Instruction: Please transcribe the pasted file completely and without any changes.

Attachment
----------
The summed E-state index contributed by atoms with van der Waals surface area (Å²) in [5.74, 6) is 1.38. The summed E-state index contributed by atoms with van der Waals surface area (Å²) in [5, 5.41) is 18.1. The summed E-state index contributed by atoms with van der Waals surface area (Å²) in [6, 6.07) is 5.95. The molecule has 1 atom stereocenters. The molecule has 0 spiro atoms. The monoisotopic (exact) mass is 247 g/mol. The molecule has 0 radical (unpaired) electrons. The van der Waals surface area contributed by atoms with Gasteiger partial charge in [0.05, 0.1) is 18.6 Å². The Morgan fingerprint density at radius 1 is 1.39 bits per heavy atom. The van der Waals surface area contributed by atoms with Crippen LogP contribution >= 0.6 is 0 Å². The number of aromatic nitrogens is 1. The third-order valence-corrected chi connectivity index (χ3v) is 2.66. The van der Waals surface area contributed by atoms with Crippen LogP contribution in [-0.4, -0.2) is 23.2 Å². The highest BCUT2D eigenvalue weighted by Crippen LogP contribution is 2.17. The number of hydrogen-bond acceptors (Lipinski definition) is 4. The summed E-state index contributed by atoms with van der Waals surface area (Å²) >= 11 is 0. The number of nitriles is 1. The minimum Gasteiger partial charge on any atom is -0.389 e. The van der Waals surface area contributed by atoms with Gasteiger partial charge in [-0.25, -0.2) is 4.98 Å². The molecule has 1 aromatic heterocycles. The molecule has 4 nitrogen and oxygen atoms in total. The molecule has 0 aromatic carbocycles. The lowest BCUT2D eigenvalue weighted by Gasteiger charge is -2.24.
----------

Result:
The summed E-state index contributed by atoms with van der Waals surface area (Å²) in [5.74, 6) is 1.38. The summed E-state index contributed by atoms with van der Waals surface area (Å²) in [5, 5.41) is 18.1. The summed E-state index contributed by atoms with van der Waals surface area (Å²) in [6, 6.07) is 5.95. The molecule has 1 atom stereocenters. The molecule has 0 spiro atoms. The monoisotopic (exact) mass is 247 g/mol. The molecule has 0 radical (unpaired) electrons. The van der Waals surface area contributed by atoms with Gasteiger partial charge in [0.05, 0.1) is 18.6 Å². The Morgan fingerprint density at radius 1 is 1.39 bits per heavy atom. The van der Waals surface area contributed by atoms with Crippen LogP contribution >= 0.6 is 0 Å². The number of aromatic nitrogens is 1. The third-order valence-corrected chi connectivity index (χ3v) is 2.66. The van der Waals surface area contributed by atoms with Crippen LogP contribution in [-0.4, -0.2) is 23.2 Å². The highest BCUT2D eigenvalue weighted by Crippen LogP contribution is 2.17. The number of hydrogen-bond acceptors (Lipinski definition) is 4. The summed E-state index contributed by atoms with van der Waals surface area (Å²) >= 11 is 0. The number of nitriles is 1. The minimum Gasteiger partial charge on any atom is -0.389 e. The van der Waals surface area contributed by atoms with Gasteiger partial charge in [-0.25, -0.2) is 4.98 Å². The molecule has 1 aromatic heterocycles. The molecule has 4 nitrogen and oxygen atoms in total. The molecule has 0 aromatic carbocycles. The lowest BCUT2D eigenvalue weighted by Gasteiger charge is -2.24.